THE CHOCOLATE-SCENTED BREEZE – by Jim Cort
“Parents behind the line, please. We’ve got to separate the adults from the children.”
The harried woman in the yellow sweatshirt passed up and down the rippling line of children and parents. “We can’t start the Easter egg hunt until all parents are behind the line, please.”
Bill Willoughby, was jostled by the retreating parents. His daughter Jennifer Anne, five years old, turned and waved to him, smiling. The green lawn of the park spread out before her, dotted with multi-colored eggs. She held his baseball cap in her hands to hold the eggs she would find, since Daddy had forgotten a basket.
Bill waved back and called out, “Good luck Jen.” The siren of the nearby fire engine sounded and the children surged forward, followed in a moment or two by the adults. Bill moved through the confusion, stepping over the occasional trampled egg and past the occasional bewildered child, too slow or too timid to have found anything.
Jennie stood on the path, a survivor, holding the laden baseball cap.
“How did you do, Jen?”
“Uh huh, I got seven. I got a number one too, see? Number sixteen”
“That’s my girl. That means you win a prize.”
The prize was a pair of sunglasses. Riding home in the car, Jennie made the world change colors by flipping them up and down her face.
Bill said, “Did you have a good time, Jen?
“The eggs are all pretty colors, aren’t they?”
“Uh huh. In Pookaland the eggs are always pretty colors like this.”
Bill smiled. “Really? Do the pookas color them?”
“No,” said Jennie, “the chickens make them that way. Red chickens make red eggs, and purple chickens make purple eggs, and green chickens make green eggs…”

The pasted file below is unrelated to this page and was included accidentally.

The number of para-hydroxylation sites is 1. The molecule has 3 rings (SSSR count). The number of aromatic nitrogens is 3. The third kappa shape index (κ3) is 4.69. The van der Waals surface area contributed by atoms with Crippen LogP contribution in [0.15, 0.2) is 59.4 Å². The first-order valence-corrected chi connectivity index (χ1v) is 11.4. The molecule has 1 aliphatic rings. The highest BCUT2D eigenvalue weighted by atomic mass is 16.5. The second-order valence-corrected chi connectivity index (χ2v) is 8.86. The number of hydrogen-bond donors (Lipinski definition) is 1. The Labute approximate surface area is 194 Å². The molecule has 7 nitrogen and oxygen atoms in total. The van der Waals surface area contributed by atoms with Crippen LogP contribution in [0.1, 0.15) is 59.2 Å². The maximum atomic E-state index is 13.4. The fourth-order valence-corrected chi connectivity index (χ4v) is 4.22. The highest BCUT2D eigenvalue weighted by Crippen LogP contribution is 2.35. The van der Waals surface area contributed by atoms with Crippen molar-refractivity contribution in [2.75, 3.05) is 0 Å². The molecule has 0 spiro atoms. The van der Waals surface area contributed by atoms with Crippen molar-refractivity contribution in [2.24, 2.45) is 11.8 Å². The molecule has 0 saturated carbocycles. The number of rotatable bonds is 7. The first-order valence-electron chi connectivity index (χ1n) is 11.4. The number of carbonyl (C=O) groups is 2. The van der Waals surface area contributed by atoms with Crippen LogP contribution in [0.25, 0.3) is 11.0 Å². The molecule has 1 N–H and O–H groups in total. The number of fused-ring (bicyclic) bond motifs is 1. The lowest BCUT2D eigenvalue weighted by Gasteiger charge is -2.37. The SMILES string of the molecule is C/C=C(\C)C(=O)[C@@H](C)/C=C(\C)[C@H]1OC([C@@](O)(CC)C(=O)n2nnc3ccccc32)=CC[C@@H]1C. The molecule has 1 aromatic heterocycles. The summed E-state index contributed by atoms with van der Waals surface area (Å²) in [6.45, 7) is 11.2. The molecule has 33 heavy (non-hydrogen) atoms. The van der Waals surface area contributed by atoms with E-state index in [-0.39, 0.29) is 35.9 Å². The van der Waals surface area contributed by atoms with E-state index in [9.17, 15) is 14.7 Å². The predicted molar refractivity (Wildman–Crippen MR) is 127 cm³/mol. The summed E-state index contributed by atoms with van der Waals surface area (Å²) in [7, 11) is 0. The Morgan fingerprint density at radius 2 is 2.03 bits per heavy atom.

Pookas lived in Pookaland, on Pooka Street. Every night when Jennie went to sleep, they entertained her there. Every morning when she awoke, she would be full of stories of the games she had played and parties she had been to and sights she had seen. The skies were the bluest blue, and the fields were the greenest green, and the very air smelled like chocolate. Pookas were in her pictures and in her songs, and Bill loved to hear about them.
Bill pulled the car into their driveway. “Do the pookas eat the eggs?” he asked her.
“No, they hang them on their Chris’mus tree. Pookas eat Chinese food. That’s their favorite food.”
“Mine, too,” said Bill.
#Bill took another plate from the rack and wiped it dry. “That’s a real word, you know–pooka. It’s some kind of magic spirit”
His wife Dorothy set a dripping saucepan on the rack. ”She’s just got an active imagination, that’s all.”
“Yes,” said Bill. “It was weird watching her in the park today. The place was mobbed. It was like a training camp for adulthood. I could see her trooping with the mob off to work; chasing after money instead of colored eggs.”
“Feeling old today, Grandpa?”
“It’s not that,” he said, stacking a dish in the cabinet. “I don’t want Jen to grow up too fast.”
Jennie came skipping into the kitchen, her sunglasses still perched on her head, and a sheaf of papers in her hand. “Who wants to look at my pictures?”
Masses of reds, greens, purples and pinks; something that might have been an airplane and might have been a Boston cream pie; a large round head on two short legs, in green. “This one’s nice, Jen,” said Bill, “is this a pooka?”
She studied the picture. “No. That’s a smiley face.” She rummaged through the stack and found another large round head on two short legs, in purple. “That’s a pooka.”
“Oh, I see.” Aside from the color, he couldn’t see any difference at all.
#He woke up suddenly, as if someone had called his name in a dream. The clock by the bed read twenty past two. He got out of bed and padded toward the bathroom. On his way, he saw a light under Jennie’s door. What’s she doing with the light on? he thought. He went down the hallway and opened the door.
The room was dark. He could just make out Jennie lying on the bed, the covers in disarray about her ankles, as they were every night. He told himself, It must have been the moon shining in the window. He tucked her in again, tiptoed out, and closed the door.